I Am the Dog

I Am the Dog, by Daniel Pinkwater, illustrated by Jack E. Davis
(2010, HarperCollins, ISBN 978-0-06-055505-4)

It was story time at the library today. My son was the one with the sock hanging out of his mouth. On the one hand, that’s disgusting. On the other, it made this book just that much more realistic to me.

This is the story–told in first person–of Jacob, a boy who voluntarily switches places with his dog, Max. This is not in any Freaky Friday sort of way…no, the actual boy takes a fancy to sleep on the floor and eat kibble and run around the yard on all fours. Max the dog–in Snoopy fashion–walks on his hind legs, gets dressed, and attends school. (He even does homework at the end of the day which Jacob eats so he has to do it over again.) Jacob speaks to his parents and wears clothes despite doing everything else like a dog. Max never appears to speak despite doing everything else in human fashion. Jacob’s family, friends, and various acquaintances seem to have no problem whatsoever with a boy who eats kibble and sniffs things at the park or with a dog who attends school and eats at the kitchen table. In the end, boy and dog agree…it’s better to be a dog. (There goes the thought that there might be a moral to this story!)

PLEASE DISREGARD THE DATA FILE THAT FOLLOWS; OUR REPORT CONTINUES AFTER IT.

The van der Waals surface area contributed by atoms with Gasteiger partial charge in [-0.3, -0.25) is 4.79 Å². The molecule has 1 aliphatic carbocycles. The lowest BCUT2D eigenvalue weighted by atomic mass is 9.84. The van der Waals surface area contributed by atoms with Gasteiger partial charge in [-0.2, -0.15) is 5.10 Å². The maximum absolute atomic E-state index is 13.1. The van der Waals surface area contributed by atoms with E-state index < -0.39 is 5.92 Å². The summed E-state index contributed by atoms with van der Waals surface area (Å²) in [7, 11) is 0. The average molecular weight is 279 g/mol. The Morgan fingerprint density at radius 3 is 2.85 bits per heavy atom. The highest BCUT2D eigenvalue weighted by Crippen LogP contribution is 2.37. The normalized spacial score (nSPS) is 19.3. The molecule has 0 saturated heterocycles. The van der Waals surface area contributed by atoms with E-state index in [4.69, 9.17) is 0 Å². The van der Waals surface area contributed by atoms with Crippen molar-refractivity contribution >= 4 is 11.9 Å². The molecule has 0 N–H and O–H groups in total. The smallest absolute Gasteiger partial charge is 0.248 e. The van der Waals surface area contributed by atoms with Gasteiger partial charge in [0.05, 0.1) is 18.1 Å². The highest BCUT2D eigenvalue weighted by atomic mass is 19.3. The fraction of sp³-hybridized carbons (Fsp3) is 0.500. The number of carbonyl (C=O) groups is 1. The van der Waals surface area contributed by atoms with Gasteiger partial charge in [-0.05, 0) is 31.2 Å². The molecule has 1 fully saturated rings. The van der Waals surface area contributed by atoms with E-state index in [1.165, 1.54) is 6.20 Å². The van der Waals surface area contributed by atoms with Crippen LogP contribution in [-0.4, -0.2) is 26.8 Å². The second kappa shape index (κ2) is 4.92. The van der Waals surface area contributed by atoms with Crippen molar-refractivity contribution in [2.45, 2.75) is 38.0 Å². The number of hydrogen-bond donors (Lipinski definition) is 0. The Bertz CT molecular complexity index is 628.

The illustrations are bright paintings with attention to offbeat detail such as the fish-themed curtains on the bedroom windows and various strange lamps (penguin, super hero, silver pig, etc.) throughout the house. You see outlets and plugs, random cars parked on the street outside the window, and the tassels on the bedspread. Shadows and highlights are strong–his mom’s glasses (hanging around her neck) cast a shadow on her shirt, and even noses have shiny highlights. The little birds kind of look like Pink Pearl erasers on legs. Needless to say, the art is pretty quirky, but I think it is probably very appealing to the likely intended audience: weird children. Oh, wait. I meant kids (mostly boys) ages 4-7.

As a note, it appears as though neither the author nor illustrator intends to be taken very seriously. Not only are all their book titles slightly outrageous (The Hoboken Chicken Emergency, The Artsy Smartsy Club, and Marsupial Sue, for example), but the book appears to be dedicated to their family pets and their jacket bios are full of silliness. Sounds like the perfect team, doesn’t it? 🙂

GirlChild’s Reaction: GirlChild thinks this book is pretty funny. When I asked her what her favorite part was, she responded, “The part where he pretends to be a dog.” (Um, that’s the whole thing.) “[GirlChild], that’s the whole thing!” “Well, I *like* the whole thing!” This is one of those books that we groan inwardly and drag ourselves to read because it’s just ridiculous but that GirlChild loves and asks for over and over while we have it checked out. (This is also the third time she’s chosen it to check out. Any book with a dog on the cover draws the attention of this future veterinary neurologist!)

Additional titles:
(by the author–apparently it was made into a movie(!?))

(by the author and illustrator)

(by the illustrator with John Lithgow)